After water, coffee is the most consumed beverage in the world. For many people, it is a must-have drink to begin the day in a good way. There’s no home without at least one bag of coffee in its pantry, offices without coffee makers, and there are coffee shops practically on every corner.
We are talking about a drink that arrived to revolutionize the world. Ethiopia is the cradle of coffee, but it is known that it has been consumed as a drink since the fifteenth century, when in Yemen the coffee beans were roasted and ground for the first time in a similar way as they are prepared nowadays. It is also believed that in this Arabic country was discovered the energizing effect of the grains of the coffee plant. From Africa, the beans arrived in Arabia and from there they expanded to Europe, America and other regions of Asia.
Currently, the major coffee producing countries share several similarities. All of them are located in the central area of the planet, so they have tropical or dry weather, which is necessary for coffee beans to grow correctly. The type of coffee we drink varies according to the temperature, composition of the soil, sun, rain and other factors that change its flavor.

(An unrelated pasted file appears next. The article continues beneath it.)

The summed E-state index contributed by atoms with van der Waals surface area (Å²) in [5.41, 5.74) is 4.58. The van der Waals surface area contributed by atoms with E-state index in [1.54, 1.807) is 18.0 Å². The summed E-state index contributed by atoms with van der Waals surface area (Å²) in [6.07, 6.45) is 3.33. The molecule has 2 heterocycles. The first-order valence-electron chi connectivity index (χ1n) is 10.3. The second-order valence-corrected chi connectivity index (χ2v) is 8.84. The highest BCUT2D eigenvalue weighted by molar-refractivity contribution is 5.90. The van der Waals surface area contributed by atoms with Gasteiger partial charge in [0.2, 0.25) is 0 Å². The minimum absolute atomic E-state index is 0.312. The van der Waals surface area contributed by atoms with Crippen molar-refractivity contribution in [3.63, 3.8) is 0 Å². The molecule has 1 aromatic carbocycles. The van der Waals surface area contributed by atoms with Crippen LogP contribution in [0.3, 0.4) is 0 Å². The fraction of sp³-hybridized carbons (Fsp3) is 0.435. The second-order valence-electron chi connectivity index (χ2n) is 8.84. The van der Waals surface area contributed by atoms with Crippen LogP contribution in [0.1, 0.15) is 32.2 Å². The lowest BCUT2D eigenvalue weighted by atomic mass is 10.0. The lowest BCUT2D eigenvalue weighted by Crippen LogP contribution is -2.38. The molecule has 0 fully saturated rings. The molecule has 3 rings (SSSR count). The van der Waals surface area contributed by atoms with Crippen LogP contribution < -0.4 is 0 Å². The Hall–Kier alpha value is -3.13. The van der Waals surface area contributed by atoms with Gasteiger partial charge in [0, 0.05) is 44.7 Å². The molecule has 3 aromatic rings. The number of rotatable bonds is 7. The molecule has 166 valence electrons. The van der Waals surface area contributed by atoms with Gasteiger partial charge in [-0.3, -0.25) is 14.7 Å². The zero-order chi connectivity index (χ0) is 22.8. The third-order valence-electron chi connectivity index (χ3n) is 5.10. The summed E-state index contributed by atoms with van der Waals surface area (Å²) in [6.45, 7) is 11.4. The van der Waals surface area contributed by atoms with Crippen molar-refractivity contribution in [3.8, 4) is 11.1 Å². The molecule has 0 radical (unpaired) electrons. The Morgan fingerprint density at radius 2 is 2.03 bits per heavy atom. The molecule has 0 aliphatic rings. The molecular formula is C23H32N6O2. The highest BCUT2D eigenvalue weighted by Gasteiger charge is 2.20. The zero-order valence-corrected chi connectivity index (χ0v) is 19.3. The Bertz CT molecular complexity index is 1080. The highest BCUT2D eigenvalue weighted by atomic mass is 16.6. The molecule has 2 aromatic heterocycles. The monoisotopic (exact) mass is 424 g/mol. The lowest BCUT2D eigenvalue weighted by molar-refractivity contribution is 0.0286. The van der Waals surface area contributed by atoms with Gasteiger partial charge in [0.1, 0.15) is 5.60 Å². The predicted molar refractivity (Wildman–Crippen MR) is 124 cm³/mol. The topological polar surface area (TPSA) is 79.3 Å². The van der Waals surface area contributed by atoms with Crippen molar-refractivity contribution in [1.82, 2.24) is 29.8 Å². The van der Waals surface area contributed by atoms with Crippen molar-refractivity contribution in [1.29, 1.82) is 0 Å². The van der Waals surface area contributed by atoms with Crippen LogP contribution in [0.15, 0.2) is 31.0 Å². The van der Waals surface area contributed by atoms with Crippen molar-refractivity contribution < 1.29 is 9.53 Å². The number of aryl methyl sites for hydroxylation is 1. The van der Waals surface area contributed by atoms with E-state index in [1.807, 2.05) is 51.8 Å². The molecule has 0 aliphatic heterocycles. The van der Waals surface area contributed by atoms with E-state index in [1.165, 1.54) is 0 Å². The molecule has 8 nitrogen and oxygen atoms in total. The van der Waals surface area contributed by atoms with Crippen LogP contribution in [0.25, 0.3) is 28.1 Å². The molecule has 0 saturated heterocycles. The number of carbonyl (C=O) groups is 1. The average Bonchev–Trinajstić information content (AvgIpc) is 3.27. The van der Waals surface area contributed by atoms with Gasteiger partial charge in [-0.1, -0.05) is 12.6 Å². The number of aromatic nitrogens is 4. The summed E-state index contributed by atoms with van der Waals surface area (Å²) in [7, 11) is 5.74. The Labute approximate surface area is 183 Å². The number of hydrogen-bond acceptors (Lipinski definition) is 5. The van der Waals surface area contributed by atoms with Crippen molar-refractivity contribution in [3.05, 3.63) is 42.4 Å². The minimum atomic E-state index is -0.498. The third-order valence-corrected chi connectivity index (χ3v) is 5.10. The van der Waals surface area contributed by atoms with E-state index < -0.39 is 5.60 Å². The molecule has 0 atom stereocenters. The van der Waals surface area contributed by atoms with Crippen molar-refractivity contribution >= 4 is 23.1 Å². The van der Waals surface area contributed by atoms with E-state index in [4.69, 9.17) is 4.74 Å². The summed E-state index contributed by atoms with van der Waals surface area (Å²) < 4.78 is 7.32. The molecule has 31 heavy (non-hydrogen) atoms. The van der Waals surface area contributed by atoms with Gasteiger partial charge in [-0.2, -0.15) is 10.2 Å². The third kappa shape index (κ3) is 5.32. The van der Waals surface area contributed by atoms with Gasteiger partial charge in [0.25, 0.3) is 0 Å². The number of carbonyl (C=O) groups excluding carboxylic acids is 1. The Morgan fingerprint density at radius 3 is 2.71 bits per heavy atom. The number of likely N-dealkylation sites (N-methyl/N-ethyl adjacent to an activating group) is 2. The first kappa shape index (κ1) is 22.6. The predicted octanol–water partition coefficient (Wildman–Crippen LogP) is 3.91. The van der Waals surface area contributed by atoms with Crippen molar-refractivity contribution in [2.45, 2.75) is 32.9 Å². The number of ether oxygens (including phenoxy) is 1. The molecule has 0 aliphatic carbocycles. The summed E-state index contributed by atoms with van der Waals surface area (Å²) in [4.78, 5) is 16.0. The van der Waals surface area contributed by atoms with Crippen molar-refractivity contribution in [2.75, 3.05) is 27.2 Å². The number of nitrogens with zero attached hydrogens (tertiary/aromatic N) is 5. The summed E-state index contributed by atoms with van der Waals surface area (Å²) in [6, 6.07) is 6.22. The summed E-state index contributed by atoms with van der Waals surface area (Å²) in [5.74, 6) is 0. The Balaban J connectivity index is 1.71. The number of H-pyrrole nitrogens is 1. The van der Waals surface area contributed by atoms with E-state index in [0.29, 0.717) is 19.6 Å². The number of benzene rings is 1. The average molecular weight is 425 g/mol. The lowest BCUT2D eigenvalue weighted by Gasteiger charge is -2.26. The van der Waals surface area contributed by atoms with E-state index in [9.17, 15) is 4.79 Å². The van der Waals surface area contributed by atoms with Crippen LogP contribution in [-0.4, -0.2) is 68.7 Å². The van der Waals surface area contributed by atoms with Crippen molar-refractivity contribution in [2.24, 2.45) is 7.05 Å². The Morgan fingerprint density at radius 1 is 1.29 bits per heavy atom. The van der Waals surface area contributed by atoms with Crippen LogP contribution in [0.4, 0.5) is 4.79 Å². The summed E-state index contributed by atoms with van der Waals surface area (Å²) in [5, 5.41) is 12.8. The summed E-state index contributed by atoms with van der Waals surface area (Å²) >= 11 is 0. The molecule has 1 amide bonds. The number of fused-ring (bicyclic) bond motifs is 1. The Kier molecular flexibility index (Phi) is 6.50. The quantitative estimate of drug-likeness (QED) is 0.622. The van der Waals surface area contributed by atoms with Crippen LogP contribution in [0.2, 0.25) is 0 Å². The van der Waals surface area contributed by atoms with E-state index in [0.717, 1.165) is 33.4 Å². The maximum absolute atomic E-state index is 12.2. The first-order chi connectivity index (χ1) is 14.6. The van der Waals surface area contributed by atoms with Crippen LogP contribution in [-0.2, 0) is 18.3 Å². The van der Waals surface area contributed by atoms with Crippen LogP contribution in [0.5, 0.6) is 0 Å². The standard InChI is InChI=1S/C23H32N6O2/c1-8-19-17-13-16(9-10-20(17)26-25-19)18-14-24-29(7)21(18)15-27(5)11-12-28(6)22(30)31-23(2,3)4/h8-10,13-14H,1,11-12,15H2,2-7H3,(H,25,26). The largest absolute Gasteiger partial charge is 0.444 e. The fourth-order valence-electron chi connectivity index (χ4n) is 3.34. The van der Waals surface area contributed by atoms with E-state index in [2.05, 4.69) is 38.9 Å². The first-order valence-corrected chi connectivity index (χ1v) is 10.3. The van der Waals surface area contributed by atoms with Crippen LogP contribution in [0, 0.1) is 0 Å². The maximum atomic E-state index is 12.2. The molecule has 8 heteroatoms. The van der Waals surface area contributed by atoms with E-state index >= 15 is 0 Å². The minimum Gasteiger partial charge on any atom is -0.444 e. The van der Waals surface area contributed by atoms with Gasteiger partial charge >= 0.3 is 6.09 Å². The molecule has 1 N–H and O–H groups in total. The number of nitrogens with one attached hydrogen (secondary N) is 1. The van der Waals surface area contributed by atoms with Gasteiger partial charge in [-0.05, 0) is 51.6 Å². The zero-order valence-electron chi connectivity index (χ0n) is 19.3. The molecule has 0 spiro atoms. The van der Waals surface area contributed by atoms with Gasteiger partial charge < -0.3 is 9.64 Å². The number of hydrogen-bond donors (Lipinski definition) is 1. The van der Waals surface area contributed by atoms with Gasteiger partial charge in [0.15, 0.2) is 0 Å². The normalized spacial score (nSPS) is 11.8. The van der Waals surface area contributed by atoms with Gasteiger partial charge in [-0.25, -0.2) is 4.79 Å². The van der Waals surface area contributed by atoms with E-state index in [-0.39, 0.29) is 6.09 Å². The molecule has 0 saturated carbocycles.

These are the top coffee producing countries in the world:
According to statistics from the International Coffee Organization, Brazil has been for decades the top coffee producing country in the world. With around 2,600,000 metric tons per year, it concentrates over 30% of the world production.
Colombian coffee is recognized as one of the best worldwide. Its production exceeds the 800,000 metric tons per year and is the country that produces the highest amount of Arabica beans in the world.
Mexico produces mainly high-quality Arabica coffee beans, which are grown in the southern coastal region of the country. Its production surpasses the 250,000 metric tons per year and is the country with the most U.S. coffee imports.
Due to the quick growth of its production, Vietnam has managed to sneak in among the leading coffee producers in the world with 1,650,000 metric tons per year. Although there was a pause in production before and after the Vietnam War, coffee has always been an essential part of the country's economy, with rice being the only greater export.
Coffee is native to Ethiopia and it is the largest exporter in Africa with more than 380,000 metric tons per year. It is estimated that around 15 million Ethiopians work in the production of coffee and that this grain represents almost 30% of the country's annual exports. Ethiopia has been producing Arabica coffee beans for over 1000 years.
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